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Why Ferrari launched failed tyre gamble in Hungary
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Why Ferrari launched failed tyre gamble in Hungary

Why Ferrari launched failed tyre gamble in Hungary

F1 News

Why Ferrari launched failed tyre gamble in Hungary

Why Ferrari launched failed tyre gamble in Hungary

Mattia Binotto has revealed why Ferrari took its disastrous gamble with hard tyres for Charles Leclerc at the Hungarian Grand Prix.

Leclerc was leading in Budapest with 32 laps remaining but needed to make an additional stop after medium tyres had been fitted for the first two stints of the race.

The team could have left the Monégasque out for longer and made a late switch to softs but believed covering Max Verstappen and fitting the hard rubber was the better strategy despite others struggling on the compound.

But while Leclerc was comfortable on the medium tyres, Ferrari ignored the wishes of its driver.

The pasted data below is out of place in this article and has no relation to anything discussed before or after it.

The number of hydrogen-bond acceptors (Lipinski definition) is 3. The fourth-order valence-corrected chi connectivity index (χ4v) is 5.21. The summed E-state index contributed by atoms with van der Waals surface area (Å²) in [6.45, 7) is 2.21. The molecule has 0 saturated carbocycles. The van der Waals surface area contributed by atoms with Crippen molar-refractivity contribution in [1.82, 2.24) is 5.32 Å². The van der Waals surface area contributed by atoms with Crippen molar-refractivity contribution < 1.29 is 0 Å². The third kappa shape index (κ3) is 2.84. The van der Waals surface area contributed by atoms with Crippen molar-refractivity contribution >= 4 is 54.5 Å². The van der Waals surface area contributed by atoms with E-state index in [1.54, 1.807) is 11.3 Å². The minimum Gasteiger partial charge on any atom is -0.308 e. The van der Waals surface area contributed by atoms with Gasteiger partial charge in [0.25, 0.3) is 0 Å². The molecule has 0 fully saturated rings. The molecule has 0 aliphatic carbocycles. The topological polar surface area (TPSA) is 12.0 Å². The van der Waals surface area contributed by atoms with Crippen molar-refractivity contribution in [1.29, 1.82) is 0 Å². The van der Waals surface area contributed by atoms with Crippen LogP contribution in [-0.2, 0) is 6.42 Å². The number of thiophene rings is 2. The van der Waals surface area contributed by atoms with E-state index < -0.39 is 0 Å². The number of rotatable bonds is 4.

Explaining why, Binotto said: "When we fitted the hard, our simulation was that it would have been a difficult couple of laps of warm-up.

"They would have been slower than the medium for 10, 11 laps but then they would have come back and would have been faster by the end of the stint and it was a 30-lap stint.

“We fitted the hard tyres at the time because, with a 30-lap stint, we were trying to protect position on Max.

"It would have been too long for the soft and our choice and analysis [was that] yes, it would have been difficult at the start of the stint but we could have come back by the end."

Binotto concedes data decided

Ferrari had not completed any running on the hard compound during the two dry practice sessions on Friday.

After the race, Verstappen and George Russell confirmed Red Bull and Mercedes had ruled out using that tyre in the race.

“Overall, the tyres didn’t work," added Binotto.

"I know that they were not working as well on other cars but still, the analysis I made was based on all the data we had.

"Overall, as I said before, the main reason is not to look into the strategy but to look at why the car was not as good as we were hoping."

Additional reporting by Ian Parkes

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